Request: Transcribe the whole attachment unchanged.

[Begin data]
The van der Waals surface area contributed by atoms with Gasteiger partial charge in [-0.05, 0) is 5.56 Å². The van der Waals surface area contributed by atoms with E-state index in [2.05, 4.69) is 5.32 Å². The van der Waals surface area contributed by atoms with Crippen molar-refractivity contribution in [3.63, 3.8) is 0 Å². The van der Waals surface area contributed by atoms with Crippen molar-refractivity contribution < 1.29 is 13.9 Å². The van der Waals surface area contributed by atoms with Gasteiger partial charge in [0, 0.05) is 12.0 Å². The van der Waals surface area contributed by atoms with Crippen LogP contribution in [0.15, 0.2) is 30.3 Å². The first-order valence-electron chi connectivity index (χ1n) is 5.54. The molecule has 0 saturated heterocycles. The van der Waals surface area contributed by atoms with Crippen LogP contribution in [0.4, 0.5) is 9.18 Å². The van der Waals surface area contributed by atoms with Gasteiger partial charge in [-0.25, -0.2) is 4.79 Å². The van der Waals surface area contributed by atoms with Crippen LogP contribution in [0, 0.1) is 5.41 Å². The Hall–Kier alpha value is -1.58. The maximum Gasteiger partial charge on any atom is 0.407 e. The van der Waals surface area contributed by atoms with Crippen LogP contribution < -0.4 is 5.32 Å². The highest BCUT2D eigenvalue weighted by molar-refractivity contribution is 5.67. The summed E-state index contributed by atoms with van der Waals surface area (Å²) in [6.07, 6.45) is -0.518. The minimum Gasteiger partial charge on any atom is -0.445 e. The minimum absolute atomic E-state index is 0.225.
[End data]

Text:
The van der Waals surface area contributed by atoms with Gasteiger partial charge in [-0.05, 0) is 5.56 Å². The van der Waals surface area contributed by atoms with E-state index in [2.05, 4.69) is 5.32 Å². The van der Waals surface area contributed by atoms with Crippen molar-refractivity contribution in [3.63, 3.8) is 0 Å². The van der Waals surface area contributed by atoms with Crippen molar-refractivity contribution < 1.29 is 13.9 Å². The van der Waals surface area contributed by atoms with Gasteiger partial charge in [0, 0.05) is 12.0 Å². The van der Waals surface area contributed by atoms with Crippen LogP contribution in [0.15, 0.2) is 30.3 Å². The first-order valence-electron chi connectivity index (χ1n) is 5.54. The molecule has 0 saturated heterocycles. The van der Waals surface area contributed by atoms with Crippen LogP contribution in [0.4, 0.5) is 9.18 Å². The van der Waals surface area contributed by atoms with Gasteiger partial charge in [-0.25, -0.2) is 4.79 Å². The van der Waals surface area contributed by atoms with Crippen LogP contribution in [0, 0.1) is 5.41 Å². The Hall–Kier alpha value is -1.58. The maximum Gasteiger partial charge on any atom is 0.407 e. The van der Waals surface area contributed by atoms with Crippen LogP contribution < -0.4 is 5.32 Å². The highest BCUT2D eigenvalue weighted by molar-refractivity contribution is 5.67. The summed E-state index contributed by atoms with van der Waals surface area (Å²) in [6.07, 6.45) is -0.518. The minimum Gasteiger partial charge on any atom is -0.445 e. The minimum absolute atomic E-state index is 0.225.